Toyota faces renewed criticism after resuming donations to some Biden election opponents

Toyota in July met with a chorus of criticism from consumers and interest groups over its political donations to members of Congress who voted against Biden’s certification.

In a statement on July 8, Toyota said: “We understand that the PAC decision to support selected members of Congress who challenged the results concerned some stakeholders. We are actively listening to our stakeholders and at present we have decided to stop contributing to the members of Congress who challenged the certification of certain states in the 2020 elections. “

The Lincoln project – a PAC formed in 2019 with the aim of preventing the re-election of Trump – on Monday revived an advertising campaign that reprimanded Toyota for resuming donations to these legislators.

The group said recent donations include five Republican lawmakers who voted to block Biden’s certification: Reps. Andy Biggs of Arizona, Garret Graves of Louisiana, Trent Kelly of Mississippi, David Kustoff of Tennessee and Jackie Walorski of Indiana.

Toyota’s offices and factories are mostly in conservative states – including Alabama, Indiana, Kentucky, Mississippi, Tennessee, Texas and West Virginia.

Ford Motor Co. resumed its donations to lawmakers in April 2021 and did not rule out donations to lawmakers objecting to Biden’s certification, according to a Reuters report.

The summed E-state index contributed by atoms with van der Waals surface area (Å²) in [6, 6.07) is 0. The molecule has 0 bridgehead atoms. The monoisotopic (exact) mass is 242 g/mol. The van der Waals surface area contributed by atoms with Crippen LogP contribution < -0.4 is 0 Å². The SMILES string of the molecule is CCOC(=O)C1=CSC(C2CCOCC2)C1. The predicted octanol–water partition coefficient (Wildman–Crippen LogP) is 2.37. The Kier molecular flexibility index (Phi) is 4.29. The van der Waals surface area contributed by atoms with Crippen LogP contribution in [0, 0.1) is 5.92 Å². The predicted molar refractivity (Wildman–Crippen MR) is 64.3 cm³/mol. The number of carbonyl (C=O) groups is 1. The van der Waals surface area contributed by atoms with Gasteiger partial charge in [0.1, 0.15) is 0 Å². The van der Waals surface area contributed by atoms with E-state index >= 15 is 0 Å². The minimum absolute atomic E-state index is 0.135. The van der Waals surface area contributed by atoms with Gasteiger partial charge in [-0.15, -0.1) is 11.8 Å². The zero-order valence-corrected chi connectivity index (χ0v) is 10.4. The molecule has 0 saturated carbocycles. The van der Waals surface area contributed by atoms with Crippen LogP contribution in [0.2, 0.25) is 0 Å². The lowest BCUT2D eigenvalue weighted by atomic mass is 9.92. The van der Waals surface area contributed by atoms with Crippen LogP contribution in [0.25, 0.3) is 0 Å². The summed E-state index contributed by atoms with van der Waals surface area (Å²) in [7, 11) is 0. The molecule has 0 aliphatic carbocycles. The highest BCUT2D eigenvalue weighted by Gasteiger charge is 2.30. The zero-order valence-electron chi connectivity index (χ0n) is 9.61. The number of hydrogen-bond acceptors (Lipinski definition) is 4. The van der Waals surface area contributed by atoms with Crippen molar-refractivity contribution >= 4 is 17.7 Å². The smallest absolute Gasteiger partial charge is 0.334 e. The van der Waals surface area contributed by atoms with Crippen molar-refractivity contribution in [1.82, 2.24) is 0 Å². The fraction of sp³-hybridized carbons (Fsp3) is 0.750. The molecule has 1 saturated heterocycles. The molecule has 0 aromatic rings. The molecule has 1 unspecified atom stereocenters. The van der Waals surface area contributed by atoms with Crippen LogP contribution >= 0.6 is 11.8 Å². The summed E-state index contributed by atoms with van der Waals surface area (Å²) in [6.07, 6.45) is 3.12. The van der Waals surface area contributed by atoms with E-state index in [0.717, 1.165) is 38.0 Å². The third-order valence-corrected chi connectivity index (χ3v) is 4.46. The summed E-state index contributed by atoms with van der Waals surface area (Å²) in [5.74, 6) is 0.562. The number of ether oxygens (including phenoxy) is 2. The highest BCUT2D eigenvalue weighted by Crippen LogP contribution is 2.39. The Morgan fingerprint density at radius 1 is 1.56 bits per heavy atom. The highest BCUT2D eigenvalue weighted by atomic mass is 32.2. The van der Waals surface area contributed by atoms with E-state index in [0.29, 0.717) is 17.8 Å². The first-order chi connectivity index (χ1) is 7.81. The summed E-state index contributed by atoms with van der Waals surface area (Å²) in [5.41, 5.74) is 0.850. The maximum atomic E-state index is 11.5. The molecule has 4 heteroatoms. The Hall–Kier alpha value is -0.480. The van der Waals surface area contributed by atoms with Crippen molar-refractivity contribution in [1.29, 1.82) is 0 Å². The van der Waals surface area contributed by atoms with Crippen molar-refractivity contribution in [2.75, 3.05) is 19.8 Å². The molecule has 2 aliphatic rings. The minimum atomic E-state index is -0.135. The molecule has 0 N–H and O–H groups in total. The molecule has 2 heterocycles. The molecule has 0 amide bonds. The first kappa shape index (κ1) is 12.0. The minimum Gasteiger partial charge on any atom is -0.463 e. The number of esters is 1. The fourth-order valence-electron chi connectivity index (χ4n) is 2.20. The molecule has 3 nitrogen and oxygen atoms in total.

Following the criticism leveled at Toyota, Ford said contributions from its PAC employees are “biased and take into account many issues that are important” to the company and its customers.

GM also restarted donations after improving its employee-funded PAC contribution criteria around character and public integrity, a spokesman said Car news in July.

In a separate statement sent Monday afternoon to Car newsToyota said it has contributed $ 102,500 to 53 opponents during the 2022 election cycle, Ford has given $ 54,500 to 20 opponents, and GM has given $ 180,000 to 55 opponents.

Greg Minchak, press secretary for the Lincoln project, said the group is targeting Toyota because of the inverted face of the automaker.

“They said they would stop giving the donations and when they thought no one was watching, they did it again,” Minchak said in an email to Car news. “We are constantly keeping an eye on how companies spend their money and want to say more about what it means for corporate America to put cynical politics over democracy.”

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